Format

Send to:

Choose Destination
See comment in PubMed Commons below
Primates. 2011 Jan;52(1):1-5. doi: 10.1007/s10329-010-0212-8. Epub 2010 Aug 11.

Deactivation of snares by wild chimpanzees.

Author information

  • 1Japan Monkey Centre, Kanrin, Inuyama, Aichi, 484-0081, Japan. gaku.ohashi@gmail.com

Abstract

Snare injuries to chimpanzees (Pan troglodytes) have been reported at many study sites across Africa, and in some cases cause the death of the ensnared animal. However, very few snare injuries have been reported concerning the chimpanzees of Bossou, Guinea. The rarity of snare injuries in this study group warrants further consideration, given the exceptionally close proximity of the Bossou chimpanzees to human settlements and the widespread practice of snare hunting in the area. Herein we report a total of six observations of chimpanzees attempting to break and deactivate snares, successfully doing so on two of these occasions. We observed the behavior in 5 males, ranging in age from juveniles to adults. We argue that such active responses to snares must be contributing to the rarity of injuries in this group. Based on our observations, we suggest that the behavior has transmitted down the group. Our research team at Bossou continues to remove snares from the forest, but the threat of ensnarement still remains. We discuss potential ways to achieve a good balance between human subsistence activities and the conservation of chimpanzees at Bossou, which will increasingly be an area of great concern in the future.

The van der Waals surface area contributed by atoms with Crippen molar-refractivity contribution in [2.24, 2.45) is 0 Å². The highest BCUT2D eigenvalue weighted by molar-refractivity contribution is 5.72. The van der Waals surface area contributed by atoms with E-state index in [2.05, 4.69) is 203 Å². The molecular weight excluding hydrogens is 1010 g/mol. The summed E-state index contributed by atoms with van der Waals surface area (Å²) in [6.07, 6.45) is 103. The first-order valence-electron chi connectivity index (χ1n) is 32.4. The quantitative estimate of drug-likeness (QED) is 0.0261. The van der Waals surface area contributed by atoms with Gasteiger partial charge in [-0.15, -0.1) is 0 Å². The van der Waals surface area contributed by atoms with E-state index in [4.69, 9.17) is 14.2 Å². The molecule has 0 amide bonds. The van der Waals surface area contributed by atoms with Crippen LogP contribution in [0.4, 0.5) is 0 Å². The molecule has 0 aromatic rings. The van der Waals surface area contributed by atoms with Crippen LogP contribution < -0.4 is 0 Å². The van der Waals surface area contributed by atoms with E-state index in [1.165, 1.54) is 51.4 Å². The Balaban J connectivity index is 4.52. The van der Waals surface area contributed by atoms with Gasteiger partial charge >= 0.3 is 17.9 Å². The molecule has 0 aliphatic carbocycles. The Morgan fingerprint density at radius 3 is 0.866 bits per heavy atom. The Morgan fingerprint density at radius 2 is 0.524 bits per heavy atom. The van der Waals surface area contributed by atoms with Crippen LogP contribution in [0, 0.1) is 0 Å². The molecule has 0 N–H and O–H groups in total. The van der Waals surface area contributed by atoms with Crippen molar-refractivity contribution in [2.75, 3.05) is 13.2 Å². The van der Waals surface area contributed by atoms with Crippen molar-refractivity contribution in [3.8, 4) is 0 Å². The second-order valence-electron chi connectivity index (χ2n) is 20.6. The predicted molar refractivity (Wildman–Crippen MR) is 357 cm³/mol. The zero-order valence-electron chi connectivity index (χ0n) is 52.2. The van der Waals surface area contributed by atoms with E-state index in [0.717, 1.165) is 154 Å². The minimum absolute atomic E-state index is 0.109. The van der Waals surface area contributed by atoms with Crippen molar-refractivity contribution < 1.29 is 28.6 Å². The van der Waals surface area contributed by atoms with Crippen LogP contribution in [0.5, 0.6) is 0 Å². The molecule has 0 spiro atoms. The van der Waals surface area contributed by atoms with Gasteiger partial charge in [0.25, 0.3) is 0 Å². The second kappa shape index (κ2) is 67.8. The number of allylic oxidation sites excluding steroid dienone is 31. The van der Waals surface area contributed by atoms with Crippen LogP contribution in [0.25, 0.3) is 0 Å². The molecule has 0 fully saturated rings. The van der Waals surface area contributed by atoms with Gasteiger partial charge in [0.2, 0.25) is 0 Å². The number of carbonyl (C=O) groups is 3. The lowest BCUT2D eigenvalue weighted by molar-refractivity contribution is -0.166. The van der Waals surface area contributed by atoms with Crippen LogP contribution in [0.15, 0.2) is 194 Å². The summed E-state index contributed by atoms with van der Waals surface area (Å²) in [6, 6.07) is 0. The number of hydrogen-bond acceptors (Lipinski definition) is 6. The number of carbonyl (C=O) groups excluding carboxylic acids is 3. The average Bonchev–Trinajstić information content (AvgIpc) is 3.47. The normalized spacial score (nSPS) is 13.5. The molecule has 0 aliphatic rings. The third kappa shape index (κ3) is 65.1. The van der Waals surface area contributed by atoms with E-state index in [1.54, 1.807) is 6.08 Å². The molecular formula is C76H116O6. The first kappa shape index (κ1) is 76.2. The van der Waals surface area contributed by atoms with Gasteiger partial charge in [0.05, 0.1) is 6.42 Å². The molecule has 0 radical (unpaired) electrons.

PMID:
20700626
[PubMed - indexed for MEDLINE]
PubMed Commons home

PubMed Commons

0 comments
How to join PubMed Commons

    Supplemental Content

    Full text links

    Icon for Springer
    Loading ...
    Write to the Help Desk